Yesterday I found a great poster on the Walden's Puddle facebook page:
I was interested in this because I occasionally find owl pellets on the lane when I'm out with my dogs. Of course, it's possible that some of them may have been from hawks.
I know that we have barred owls in the holler. Because I know they are around, I chose barred owls as one of the species I observe for the Nature's Notebook project of the National Phenology Network. Here's a brief recording I got of one on May 7, 2012. The first call is near the beginning of the video, but the second one is toward the end, so hang in there:
One time I saw an owl in my headlights as I returned home after dark. It flew ahead of me for several seconds before continuing on into the darkness of the woods. But most often I either hear them or see pellets. My dogs usually go out to bark at owls if they hear one.
You can compare owl calls at learner.org or at All About Birds on the Cornell Lab of Ornithology website. If you visit the Cornell site soon, you can download owl calls for Halloween uses for free if you sign up to receive emails from them. I just did this and got the 4.1 MB zip file with nine different owl sounds. The offer appeared as a pop-up on the main page and the browse-the-owls page...in fact it looks like it pops up on all the pages unless you tell it to go away.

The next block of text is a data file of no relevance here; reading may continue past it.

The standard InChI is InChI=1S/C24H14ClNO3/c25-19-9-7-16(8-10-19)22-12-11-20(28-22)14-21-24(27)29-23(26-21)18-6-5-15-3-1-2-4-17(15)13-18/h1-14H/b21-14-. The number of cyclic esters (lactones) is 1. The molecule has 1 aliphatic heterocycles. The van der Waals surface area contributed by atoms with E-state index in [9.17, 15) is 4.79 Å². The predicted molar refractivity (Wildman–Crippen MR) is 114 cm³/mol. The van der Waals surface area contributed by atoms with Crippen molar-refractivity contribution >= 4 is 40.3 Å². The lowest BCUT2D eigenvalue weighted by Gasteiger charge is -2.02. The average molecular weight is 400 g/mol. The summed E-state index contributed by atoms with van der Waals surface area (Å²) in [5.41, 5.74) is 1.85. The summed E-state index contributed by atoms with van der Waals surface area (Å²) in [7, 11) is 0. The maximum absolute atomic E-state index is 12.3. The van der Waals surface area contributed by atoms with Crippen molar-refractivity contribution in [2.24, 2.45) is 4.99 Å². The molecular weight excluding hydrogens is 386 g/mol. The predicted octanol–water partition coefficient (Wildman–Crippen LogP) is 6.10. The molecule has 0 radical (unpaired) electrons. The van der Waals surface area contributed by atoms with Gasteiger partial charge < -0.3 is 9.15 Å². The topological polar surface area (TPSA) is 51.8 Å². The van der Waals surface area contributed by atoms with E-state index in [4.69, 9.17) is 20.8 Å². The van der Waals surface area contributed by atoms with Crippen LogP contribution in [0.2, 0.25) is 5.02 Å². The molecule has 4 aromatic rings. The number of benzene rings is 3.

By the way, Walden's Puddle is an organization in Tennessee that provides care and treatment to sick, injured
and orphaned native Tennessee wildlife. They are the only professionally-staffed wildlife rehabilitation and
education facility in Middle Tennessee. They don't charge for their services nor do they receive federal or state funding for their work. Check out their website for instructions on what to do and how to contact them if you have find a wild creature in Tennessee that may need help. Right now their Facebook page has lots of owl photos scattered about.